The Wave Analytics Platform offers visualization tools and dashboards to display application users' data explorations. The visualization will work in the same manner for many different applications, giving Salesforce Wave Analytics users a consistent platform with a minimal learning curve for accessing the data they wish to understand.

In addition, users will be able to invoke elements of the Lightning user interface in composing reports and dashboards. Salesforce reports and dashboards have delivered operational metrics and CRM performance charts and graphs for years, but with new Wave visualizations they can be presented for a more intuitive user experience, with components resized and rearranged to match the desired display. A deep charting library is available, along with an ability to modify and filter reports on the fly, Salesforce said. Data in dashboards, reports, and charts can be instantly updated.

Wave Analytics apps will be able to implement dashboards that go beyond immediate operational CRM performance metrics to examine year-over-year trends and complex key performance indicators from a variety of data sources. Once composed the dashboards can be embedded into a Salesforce CRM application's record or object to give the application user additional information. Salesforce gave the example of a sales manager examining deals to see which ones closed (and why) who uses those insights to build a dashboard with data pipelines bringing related information to lower-level sales reps.

Dreamforce, which runs Sept. 15 through Sept. 18 in San Francisco, will showcase an ecosystem that has built -- or is planning to build -- Wave Analytics applications that display information and allow users to take actions.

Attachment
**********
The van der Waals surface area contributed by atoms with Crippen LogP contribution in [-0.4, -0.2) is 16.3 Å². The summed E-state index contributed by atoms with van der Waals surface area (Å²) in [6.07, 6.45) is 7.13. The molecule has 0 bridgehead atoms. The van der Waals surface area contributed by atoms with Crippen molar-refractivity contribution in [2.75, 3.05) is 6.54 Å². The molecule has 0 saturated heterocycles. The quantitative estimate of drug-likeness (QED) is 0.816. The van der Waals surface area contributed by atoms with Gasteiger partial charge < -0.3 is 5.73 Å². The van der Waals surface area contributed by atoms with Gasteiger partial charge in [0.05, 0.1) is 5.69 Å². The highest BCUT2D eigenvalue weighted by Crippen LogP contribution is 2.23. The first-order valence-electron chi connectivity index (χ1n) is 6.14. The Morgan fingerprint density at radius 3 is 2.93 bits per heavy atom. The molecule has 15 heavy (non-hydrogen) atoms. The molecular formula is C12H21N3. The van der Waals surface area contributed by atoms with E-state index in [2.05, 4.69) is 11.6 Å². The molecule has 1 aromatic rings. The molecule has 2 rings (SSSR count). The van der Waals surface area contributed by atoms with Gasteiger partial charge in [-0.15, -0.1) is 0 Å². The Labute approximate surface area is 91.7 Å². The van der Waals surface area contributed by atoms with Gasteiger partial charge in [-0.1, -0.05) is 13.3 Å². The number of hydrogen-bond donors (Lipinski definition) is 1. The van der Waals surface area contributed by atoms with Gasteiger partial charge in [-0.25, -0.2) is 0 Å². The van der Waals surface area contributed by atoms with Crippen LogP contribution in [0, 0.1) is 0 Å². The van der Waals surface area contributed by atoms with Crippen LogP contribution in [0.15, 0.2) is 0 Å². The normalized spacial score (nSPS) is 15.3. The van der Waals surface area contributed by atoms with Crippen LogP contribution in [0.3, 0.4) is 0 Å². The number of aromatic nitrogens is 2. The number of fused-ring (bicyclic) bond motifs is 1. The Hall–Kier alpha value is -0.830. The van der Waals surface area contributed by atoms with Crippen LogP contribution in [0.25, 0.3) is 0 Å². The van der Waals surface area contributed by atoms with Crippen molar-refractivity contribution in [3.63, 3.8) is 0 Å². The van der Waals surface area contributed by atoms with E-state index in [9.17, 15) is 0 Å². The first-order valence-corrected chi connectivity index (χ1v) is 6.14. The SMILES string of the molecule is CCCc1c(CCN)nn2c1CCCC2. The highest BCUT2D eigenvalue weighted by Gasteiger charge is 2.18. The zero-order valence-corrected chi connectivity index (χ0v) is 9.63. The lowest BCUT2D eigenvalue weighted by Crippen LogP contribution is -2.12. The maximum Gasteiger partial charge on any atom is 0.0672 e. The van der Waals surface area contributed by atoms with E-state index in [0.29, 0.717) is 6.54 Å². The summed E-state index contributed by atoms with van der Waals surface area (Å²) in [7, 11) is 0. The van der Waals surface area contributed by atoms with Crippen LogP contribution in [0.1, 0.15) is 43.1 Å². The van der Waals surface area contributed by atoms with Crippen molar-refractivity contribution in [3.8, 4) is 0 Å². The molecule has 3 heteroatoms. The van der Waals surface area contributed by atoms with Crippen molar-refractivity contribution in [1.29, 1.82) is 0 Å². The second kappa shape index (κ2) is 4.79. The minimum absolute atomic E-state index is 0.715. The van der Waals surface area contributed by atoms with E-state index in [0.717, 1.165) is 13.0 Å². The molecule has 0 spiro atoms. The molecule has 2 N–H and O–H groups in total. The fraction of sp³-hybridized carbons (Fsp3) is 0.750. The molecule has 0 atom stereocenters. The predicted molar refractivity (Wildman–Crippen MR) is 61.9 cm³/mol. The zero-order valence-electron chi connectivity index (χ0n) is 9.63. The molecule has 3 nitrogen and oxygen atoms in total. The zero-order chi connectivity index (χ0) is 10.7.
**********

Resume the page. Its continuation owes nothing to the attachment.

Thirteen independent software vendors will have wares ready to demo at the show, and another 67 are members of the Wave ecosystem with plans to extend its capabilities in one fashion or another. Among those showcasing their apps will be:

  • Apptus Quote-to-Cash Intelligence, an application for bringing to the surface important quoting, contract, and customer data.

  • FinancialForce's ERP Wave Apps, applications for incorporating and analyzing financial and supply chain performance data.

  • SteelBrick Analytics, an application to give executives visibility into the full customer life cycle, from quotes through contracts, orders, revenue, and cash.

  • Vlocity Communications Cloud Analytics, an application to allow communications companies to predict churn, identify call-time inefficiencies, analyze service histories and propensity to purchase, and make more data-driven decisions.


About the Author(s)

Charles Babcock

Editor at Large, Cloud

Charles Babcock is an editor-at-large for InformationWeek and author of Management Strategies for the Cloud Revolution, a McGraw-Hill book. He is the former editor-in-chief of Digital News, former software editor of Computerworld and former technology editor of Interactive Week. He is a graduate of Syracuse University where he obtained a bachelor's degree in journalism. He joined the publication in 2003.